“A concern I have is the tendency of some to essentialize and universalize experience. One woman approached me worried that she might be ‘in denial.’ She had good memories of her residential school experience and was leading a happy and productive life, but the negative media reports about these schools had led her to question her remembered experiences,” Robertson concluded, “Not all residential schools were the same and not all students at such schools suffered or witnessed abuse. Even worse, in my opinion, is the concept of historic trauma, where a whole race of people is said to suffer from a psychological condition irrespective of when, where and under what conditions colonization occurred. In my mind, undo psychologising is destructive of peoples’ mental health.”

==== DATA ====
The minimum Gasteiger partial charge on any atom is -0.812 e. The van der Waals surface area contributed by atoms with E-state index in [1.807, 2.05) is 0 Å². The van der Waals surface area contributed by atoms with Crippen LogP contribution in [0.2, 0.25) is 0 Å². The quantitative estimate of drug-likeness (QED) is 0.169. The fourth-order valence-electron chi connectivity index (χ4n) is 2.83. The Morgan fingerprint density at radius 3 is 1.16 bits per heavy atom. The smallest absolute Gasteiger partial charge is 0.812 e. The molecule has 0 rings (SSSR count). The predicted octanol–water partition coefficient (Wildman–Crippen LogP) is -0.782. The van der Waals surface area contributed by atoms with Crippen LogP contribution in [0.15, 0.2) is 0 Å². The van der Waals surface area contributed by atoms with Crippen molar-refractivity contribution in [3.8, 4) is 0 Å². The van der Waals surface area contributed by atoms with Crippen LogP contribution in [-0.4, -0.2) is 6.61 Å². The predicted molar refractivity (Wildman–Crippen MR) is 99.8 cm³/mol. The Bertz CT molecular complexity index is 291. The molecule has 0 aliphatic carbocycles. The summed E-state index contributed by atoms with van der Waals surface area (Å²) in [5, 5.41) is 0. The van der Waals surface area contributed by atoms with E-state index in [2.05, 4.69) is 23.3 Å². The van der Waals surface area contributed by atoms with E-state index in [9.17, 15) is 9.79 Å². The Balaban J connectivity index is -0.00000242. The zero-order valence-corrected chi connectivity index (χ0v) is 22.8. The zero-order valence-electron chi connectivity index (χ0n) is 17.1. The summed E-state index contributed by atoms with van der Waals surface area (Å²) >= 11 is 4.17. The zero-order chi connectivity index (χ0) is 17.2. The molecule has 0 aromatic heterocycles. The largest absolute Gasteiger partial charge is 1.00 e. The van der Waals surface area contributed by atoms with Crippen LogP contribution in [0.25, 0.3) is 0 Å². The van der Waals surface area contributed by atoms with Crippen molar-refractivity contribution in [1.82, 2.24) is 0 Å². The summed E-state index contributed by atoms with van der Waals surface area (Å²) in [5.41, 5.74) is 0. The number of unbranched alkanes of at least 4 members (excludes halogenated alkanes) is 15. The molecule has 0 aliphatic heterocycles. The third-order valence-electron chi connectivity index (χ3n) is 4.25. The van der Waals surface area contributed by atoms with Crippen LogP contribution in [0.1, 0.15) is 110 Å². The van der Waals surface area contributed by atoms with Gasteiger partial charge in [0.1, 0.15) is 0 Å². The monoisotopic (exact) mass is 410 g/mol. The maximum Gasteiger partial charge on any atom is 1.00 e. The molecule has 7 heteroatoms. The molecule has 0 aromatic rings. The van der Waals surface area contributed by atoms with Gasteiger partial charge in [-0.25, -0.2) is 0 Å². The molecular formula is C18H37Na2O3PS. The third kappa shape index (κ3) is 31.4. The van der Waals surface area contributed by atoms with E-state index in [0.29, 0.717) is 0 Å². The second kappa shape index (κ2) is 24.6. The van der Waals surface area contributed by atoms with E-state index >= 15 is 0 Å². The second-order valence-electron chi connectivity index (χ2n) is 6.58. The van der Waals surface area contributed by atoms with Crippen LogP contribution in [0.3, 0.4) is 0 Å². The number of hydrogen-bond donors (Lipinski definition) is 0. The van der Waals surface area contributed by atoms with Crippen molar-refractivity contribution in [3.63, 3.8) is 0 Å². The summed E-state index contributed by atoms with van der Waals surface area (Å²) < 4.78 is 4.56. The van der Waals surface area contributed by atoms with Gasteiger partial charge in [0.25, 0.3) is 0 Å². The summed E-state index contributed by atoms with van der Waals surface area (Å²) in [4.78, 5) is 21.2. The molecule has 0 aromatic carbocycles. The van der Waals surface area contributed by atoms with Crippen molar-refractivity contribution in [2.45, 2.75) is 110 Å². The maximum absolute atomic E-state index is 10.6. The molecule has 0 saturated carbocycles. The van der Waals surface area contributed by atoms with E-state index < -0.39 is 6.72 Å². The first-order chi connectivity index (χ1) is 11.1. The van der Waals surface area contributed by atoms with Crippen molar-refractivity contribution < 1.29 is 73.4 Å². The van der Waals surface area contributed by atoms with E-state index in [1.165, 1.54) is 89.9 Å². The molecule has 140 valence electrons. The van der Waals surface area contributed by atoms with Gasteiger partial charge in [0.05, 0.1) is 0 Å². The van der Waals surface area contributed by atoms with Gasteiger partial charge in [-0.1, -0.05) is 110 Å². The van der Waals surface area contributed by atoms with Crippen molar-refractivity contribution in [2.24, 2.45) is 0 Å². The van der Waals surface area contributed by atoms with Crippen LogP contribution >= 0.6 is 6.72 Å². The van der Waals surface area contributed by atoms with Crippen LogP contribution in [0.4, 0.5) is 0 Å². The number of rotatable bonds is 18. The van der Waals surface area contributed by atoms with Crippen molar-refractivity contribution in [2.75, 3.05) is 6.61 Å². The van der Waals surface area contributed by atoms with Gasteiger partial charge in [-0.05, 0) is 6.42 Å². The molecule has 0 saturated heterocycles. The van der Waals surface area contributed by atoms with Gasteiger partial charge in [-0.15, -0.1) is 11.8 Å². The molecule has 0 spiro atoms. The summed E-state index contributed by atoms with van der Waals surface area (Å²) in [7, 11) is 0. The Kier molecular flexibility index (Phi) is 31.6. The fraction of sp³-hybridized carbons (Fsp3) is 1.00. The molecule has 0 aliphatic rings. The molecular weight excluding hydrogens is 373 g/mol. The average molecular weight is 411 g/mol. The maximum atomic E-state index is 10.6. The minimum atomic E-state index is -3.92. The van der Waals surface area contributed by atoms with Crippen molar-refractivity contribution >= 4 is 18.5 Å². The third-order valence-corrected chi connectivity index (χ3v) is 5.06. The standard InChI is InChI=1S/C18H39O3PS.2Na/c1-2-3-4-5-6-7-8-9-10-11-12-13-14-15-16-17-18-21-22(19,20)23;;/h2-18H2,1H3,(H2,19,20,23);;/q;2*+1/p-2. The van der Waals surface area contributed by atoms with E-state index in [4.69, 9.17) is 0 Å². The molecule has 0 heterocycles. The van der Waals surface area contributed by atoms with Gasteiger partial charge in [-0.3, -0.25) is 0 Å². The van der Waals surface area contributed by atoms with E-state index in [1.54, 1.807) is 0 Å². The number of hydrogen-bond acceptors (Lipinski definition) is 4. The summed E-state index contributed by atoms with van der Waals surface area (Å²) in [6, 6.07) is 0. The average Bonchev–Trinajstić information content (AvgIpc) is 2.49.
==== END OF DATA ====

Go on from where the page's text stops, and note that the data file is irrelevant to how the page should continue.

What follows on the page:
In-Sight Publishing by Scott Douglas Jacobsen is licensed under a Creative Commons Attribution-NonCommercial-NoDerivatives 4.0 International License. Based on a work at


© Scott Douglas Jacobsen and In-Sight Publishing 2012-Present. Unauthorized use and/or duplication of this material without express and written permission from this site’s author and/or owner is strictly prohibited. Excerpts and links may be used, provided that full and clear credit is given to Scott Douglas Jacobsen and In-Sight Publishing with appropriate and specific direction to the original content. All interviewees and authors co-copyright their material and may disseminate for their independent purposes.